The pressure to participate

As welcome week approaches, with its festive fayre and enthusiastic leaflet-distributors, it’s easy to be overwhelmed by the amount of opportunity that is presented to you. Suddenly, you find yourself wondering if salsa dancing could be your calling and if you don’t seize the chance, whether you’ll never find purpose in life and then you see the sports teams with their cool gear and matching kits and feel the same about them. Or is it Jiu Jitsu that you’re destined for? So you sign up for all of them. Jump forward only a week later and you’re drowning in the amount of events you’re being invited to.

There’s so much pressure to take advantage of all these wonderful societies’ offers, and at the start of term it seems like everyone is; but there’s no harm in
An image of the University of Kent archery society. taking things slow. So many new opportunities will crop up during your course and just because it seems like most of them are happening during the first week doesn’t mean they’ll never come up again. So, maybe sign up for the newsletters and emails of some delightful new groups you’re eyeing and attend a couple of free sessions while you can, but it’s okay to tailor your social experiences to your existing interests and stick with An image of guitar playing students at the University of Kentthose. Inevitably, you’ll befriend people who are part of different groups, and based on their experiences you can decide whether you want to take up a new hobby or skill with them. This way, you can join in with groups you definitely know you’ll enjoy and discover new possibilities over time without being overwhelmed by them. It’s important to remember that while, yes, you’re able to broaden your horizons at university, you’re also here to learn what your passions are and to pursue them, so don’t be afraid to stick to the ones you find excite you the most.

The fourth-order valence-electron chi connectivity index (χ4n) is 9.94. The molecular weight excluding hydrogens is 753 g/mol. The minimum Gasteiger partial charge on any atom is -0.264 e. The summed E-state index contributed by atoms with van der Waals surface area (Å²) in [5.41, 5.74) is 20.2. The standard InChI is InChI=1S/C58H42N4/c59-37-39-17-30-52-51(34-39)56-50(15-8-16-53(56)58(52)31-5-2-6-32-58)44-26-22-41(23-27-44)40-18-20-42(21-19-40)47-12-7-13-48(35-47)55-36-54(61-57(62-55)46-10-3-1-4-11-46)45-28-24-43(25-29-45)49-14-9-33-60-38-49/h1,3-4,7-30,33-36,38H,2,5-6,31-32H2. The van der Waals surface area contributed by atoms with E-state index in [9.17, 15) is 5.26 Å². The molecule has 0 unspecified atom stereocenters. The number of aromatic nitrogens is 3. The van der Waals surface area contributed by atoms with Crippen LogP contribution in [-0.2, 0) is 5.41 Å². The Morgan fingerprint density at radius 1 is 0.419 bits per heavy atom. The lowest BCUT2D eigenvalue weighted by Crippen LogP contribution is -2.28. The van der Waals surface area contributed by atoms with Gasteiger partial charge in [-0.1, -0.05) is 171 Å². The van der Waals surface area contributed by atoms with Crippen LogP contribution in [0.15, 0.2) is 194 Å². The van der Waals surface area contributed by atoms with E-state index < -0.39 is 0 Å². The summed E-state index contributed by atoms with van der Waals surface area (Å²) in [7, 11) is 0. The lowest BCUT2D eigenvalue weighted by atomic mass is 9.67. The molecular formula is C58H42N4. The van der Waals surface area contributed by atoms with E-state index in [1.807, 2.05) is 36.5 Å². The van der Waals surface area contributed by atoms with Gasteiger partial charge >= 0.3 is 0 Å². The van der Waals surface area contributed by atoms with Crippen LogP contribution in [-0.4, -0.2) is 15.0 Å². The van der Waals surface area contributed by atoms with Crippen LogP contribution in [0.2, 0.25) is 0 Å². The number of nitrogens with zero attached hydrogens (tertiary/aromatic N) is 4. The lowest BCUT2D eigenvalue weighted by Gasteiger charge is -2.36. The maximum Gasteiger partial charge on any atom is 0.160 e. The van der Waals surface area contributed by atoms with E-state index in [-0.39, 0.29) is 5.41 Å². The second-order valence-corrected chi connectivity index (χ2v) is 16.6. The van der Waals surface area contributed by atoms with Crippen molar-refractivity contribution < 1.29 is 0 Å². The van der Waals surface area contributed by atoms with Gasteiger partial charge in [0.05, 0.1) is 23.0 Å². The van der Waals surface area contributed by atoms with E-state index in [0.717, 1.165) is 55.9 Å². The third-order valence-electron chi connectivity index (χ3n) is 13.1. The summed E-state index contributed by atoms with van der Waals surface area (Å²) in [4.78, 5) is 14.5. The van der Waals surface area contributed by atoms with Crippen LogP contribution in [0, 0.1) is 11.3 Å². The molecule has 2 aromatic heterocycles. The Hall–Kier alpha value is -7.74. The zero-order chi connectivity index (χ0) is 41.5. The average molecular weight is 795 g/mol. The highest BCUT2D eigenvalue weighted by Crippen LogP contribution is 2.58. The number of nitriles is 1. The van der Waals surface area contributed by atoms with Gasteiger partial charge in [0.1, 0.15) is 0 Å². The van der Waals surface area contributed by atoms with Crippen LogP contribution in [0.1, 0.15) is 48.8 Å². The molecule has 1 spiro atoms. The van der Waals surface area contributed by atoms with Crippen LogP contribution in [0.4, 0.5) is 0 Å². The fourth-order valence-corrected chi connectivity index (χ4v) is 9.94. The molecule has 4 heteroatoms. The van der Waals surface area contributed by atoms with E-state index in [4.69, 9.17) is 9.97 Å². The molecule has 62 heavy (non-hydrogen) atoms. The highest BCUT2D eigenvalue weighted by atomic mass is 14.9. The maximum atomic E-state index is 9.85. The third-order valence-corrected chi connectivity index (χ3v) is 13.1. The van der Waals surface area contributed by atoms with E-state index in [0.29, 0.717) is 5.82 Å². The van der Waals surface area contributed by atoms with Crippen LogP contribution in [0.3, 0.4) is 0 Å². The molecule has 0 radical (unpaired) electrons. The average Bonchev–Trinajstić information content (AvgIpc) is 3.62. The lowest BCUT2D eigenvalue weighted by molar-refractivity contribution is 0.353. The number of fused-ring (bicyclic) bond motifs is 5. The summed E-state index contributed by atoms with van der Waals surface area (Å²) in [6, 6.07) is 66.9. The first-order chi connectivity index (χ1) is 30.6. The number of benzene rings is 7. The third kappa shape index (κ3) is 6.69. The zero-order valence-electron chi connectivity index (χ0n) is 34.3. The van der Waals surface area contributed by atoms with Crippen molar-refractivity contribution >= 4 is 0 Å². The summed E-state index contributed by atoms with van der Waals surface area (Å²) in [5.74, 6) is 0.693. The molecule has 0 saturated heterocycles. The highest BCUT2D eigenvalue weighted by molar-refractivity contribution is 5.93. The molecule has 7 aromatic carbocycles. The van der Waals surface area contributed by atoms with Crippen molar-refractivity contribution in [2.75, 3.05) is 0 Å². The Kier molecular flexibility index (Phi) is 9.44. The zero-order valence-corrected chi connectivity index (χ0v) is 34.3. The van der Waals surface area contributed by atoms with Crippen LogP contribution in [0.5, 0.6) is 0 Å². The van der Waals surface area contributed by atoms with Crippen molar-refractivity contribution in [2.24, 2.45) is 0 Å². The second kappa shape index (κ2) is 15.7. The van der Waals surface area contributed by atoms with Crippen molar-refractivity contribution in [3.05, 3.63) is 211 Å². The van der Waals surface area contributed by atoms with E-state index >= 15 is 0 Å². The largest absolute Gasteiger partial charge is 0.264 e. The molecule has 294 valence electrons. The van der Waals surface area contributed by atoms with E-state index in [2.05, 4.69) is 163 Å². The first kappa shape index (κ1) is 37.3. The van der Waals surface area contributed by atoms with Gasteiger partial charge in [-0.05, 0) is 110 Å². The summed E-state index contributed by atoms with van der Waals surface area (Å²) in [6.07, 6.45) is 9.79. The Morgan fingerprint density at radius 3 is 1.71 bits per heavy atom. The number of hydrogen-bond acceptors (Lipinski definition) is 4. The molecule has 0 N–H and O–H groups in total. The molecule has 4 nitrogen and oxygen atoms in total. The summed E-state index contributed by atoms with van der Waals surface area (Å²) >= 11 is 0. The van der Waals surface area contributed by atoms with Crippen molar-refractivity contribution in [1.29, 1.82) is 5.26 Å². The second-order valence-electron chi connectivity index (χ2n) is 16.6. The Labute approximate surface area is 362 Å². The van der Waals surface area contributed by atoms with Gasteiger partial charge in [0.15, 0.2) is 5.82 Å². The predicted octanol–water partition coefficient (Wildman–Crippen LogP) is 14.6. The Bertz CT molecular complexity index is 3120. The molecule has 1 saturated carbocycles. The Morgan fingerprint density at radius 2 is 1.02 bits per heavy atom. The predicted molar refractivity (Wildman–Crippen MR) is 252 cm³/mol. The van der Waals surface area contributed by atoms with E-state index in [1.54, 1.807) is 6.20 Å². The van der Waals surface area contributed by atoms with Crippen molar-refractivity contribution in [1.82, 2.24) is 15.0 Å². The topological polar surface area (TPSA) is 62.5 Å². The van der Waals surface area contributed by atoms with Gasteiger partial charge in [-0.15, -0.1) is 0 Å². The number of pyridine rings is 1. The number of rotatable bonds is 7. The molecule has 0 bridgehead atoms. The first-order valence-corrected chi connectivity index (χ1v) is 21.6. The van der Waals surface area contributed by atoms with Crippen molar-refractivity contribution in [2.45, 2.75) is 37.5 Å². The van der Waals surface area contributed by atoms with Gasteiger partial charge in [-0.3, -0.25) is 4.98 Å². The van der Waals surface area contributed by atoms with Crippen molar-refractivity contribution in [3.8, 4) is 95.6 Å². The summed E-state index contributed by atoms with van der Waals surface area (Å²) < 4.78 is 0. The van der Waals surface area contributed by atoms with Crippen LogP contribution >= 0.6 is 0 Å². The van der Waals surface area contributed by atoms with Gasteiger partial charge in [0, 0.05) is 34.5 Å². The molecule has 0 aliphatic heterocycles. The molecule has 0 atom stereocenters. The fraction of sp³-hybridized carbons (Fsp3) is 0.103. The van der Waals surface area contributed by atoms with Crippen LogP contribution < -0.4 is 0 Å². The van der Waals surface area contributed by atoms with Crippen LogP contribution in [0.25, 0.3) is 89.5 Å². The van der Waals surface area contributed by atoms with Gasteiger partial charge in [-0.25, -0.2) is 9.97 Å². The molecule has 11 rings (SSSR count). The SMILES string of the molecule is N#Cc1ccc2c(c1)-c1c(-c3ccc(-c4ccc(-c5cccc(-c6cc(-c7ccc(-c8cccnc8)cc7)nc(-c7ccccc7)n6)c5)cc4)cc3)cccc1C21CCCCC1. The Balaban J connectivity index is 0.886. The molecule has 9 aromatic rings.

This post is by Natcha Chirapiwat